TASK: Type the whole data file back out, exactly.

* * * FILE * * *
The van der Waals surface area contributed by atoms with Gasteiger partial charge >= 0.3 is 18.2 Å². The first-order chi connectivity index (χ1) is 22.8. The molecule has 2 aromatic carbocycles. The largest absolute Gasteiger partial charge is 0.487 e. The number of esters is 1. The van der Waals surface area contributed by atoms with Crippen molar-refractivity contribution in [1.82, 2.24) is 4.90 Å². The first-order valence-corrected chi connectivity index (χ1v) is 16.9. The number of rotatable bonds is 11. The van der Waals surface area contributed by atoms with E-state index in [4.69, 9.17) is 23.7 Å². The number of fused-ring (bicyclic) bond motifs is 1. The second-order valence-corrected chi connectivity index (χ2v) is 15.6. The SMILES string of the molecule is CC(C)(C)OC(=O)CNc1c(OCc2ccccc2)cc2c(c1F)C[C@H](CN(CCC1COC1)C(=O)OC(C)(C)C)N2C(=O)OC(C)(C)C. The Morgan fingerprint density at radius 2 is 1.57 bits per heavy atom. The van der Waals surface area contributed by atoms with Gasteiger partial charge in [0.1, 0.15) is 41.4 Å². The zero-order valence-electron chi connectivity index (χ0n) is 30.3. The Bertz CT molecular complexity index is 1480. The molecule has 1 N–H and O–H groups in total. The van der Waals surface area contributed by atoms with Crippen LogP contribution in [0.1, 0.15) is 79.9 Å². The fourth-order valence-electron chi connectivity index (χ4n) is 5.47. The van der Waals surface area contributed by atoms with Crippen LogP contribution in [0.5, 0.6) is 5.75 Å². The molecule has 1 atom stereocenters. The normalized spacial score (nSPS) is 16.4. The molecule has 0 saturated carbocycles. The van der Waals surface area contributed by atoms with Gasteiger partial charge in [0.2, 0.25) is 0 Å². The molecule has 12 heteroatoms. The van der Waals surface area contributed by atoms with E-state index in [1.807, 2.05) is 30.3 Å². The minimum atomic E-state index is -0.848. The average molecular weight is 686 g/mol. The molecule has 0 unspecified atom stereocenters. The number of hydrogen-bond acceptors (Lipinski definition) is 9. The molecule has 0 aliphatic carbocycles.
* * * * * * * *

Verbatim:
The van der Waals surface area contributed by atoms with Gasteiger partial charge >= 0.3 is 18.2 Å². The first-order chi connectivity index (χ1) is 22.8. The molecule has 2 aromatic carbocycles. The largest absolute Gasteiger partial charge is 0.487 e. The number of esters is 1. The van der Waals surface area contributed by atoms with Crippen molar-refractivity contribution in [1.82, 2.24) is 4.90 Å². The first-order valence-corrected chi connectivity index (χ1v) is 16.9. The number of rotatable bonds is 11. The van der Waals surface area contributed by atoms with E-state index in [4.69, 9.17) is 23.7 Å². The number of fused-ring (bicyclic) bond motifs is 1. The second-order valence-corrected chi connectivity index (χ2v) is 15.6. The SMILES string of the molecule is CC(C)(C)OC(=O)CNc1c(OCc2ccccc2)cc2c(c1F)C[C@H](CN(CCC1COC1)C(=O)OC(C)(C)C)N2C(=O)OC(C)(C)C. The Morgan fingerprint density at radius 2 is 1.57 bits per heavy atom. The van der Waals surface area contributed by atoms with Gasteiger partial charge in [0.1, 0.15) is 41.4 Å². The zero-order valence-electron chi connectivity index (χ0n) is 30.3. The Bertz CT molecular complexity index is 1480. The molecule has 1 N–H and O–H groups in total. The van der Waals surface area contributed by atoms with Crippen LogP contribution in [0.1, 0.15) is 79.9 Å². The fourth-order valence-electron chi connectivity index (χ4n) is 5.47. The van der Waals surface area contributed by atoms with Crippen LogP contribution in [0.5, 0.6) is 5.75 Å². The molecule has 1 atom stereocenters. The normalized spacial score (nSPS) is 16.4. The molecule has 0 saturated carbocycles. The van der Waals surface area contributed by atoms with Gasteiger partial charge in [0.2, 0.25) is 0 Å². The molecule has 12 heteroatoms. The van der Waals surface area contributed by atoms with E-state index in [1.807, 2.05) is 30.3 Å². The minimum atomic E-state index is -0.848. The average molecular weight is 686 g/mol. The molecule has 0 unspecified atom stereocenters. The number of hydrogen-bond acceptors (Lipinski definition) is 9. The molecule has 0 aliphatic carbocycles.